How to Watch SpaceX's First Rocket Launch in Two Months As Falcon 9 Resupplies ISS

SpaceX is due to launch its first rocket in months this weekend as part of a scheduled International Space Station resupply mission.

In a tweet on Thursday morning the rocket company said it was targeting a launch at 3:37 a.m. EDT on Saturday.

As is usually the case for SpaceX's ISS resupply missions, the rocket used will be the company's Falcon 9 model that is capable of landing itself vertically once it has delivered the upper stage to orbit.

A live webcast of the launch will be held around 15 minutes prior to liftoff. These are usually available to watch on the company's Twitter page as well as on its website.

NASA is also hosting coverage of the launch via its NASA TV livestream channel. The space agency's stream is set to begin at 3:15 a.m. on Saturday.

This launch is weather dependent and, according to SpaceFlightNow, as of Wednesday there was a 40 percent probability the weather might be unfavourable. SpaceX says there is a backup launch opportunity at 3:14 a.m. EDT on Sunday.

In addition to the launch, viewers can also tune into NASA's coverage of the Falcon 9's arrival and docking at the space station, which is due to take place at about 11 a.m. EDT on Sunday. NASA TV coverage begins at 9:30 a.m. that morning.

The upcoming ISS resupply mission is called CRS-23, as it is SpaceX's 23rd Commercial Resupply Services mission.

2021 has been a busy year for SpaceX. The rocket company has launched 20 Falcon 9s so far, 19 of which have been re-used, according to SpaceXStats. A further 11 launches are planned. This means the company is on pace to surpass the number of launches in 2020.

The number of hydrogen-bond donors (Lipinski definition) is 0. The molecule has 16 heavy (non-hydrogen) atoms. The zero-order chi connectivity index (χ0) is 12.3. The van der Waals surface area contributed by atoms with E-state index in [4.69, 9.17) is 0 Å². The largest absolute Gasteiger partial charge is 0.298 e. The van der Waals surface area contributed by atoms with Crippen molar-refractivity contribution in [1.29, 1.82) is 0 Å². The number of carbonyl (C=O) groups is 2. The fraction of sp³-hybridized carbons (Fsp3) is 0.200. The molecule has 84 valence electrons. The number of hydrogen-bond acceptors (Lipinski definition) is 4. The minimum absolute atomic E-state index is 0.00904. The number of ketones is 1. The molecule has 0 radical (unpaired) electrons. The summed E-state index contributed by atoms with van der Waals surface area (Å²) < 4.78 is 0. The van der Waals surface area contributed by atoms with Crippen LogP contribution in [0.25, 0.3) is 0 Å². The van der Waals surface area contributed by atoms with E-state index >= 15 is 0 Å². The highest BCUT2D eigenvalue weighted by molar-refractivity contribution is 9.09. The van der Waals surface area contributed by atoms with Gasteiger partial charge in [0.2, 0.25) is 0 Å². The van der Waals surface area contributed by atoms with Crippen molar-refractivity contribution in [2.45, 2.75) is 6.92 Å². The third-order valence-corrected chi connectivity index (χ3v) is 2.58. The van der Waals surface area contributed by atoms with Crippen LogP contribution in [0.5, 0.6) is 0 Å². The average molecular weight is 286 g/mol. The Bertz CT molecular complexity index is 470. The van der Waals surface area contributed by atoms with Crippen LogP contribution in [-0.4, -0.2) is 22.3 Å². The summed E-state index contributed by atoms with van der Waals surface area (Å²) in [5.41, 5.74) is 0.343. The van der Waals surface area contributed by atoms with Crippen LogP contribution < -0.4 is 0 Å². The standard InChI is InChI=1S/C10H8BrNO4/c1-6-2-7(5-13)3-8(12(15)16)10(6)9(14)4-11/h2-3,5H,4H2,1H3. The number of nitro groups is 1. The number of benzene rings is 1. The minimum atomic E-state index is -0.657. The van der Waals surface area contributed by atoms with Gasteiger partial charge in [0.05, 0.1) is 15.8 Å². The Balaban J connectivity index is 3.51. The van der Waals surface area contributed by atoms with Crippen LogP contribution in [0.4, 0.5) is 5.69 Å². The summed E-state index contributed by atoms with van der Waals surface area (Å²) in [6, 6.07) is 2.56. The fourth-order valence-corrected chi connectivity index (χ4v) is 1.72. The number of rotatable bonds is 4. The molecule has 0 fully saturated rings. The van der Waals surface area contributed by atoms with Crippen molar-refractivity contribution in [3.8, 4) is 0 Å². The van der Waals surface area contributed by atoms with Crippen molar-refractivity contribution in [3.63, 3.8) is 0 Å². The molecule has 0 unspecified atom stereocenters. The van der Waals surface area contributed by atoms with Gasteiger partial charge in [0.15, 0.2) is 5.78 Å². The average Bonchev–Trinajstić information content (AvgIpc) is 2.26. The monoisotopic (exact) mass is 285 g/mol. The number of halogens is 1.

However, SpaceX has experienced a dry spell over the past couple of months having launched no rockets at all.

This is partly due to the company pausing the usually frequent Starlink satellite launches in order to work on a new laser-link system that will allow the satellites to beam internet signals to each other, SpaceX president Gwynne Shotwell told the 36th annual Space Symposium on Tuesday according to Starlink launches are due to resume in September.

The cargo that SpaceX is responsible for delivering to the ISS this weekend includes science investigations, supplies and other equipment.

It will be stored inside one of SpaceX's Dragon cargo vessels. The particular model has flown once before, having supported the CRS-21 mission as well.

The Falcon 9 booster that will launch the mission has flown three times before. The same booster supported the manned Crew-1 and Crew-2 missions to ferry astronauts to the ISS and also launched the SXM-8 audio radio satellite.

Demo-1 mission
A SpaceX Falcon 9 rocket and Dragon capsule is rolled out before the Demo-1 mission on February 2019 at the Kennedy Space Center in Florida. Both the Falcon 9 and Dragon models are reusable. Joel Kowsky/Getty / NASA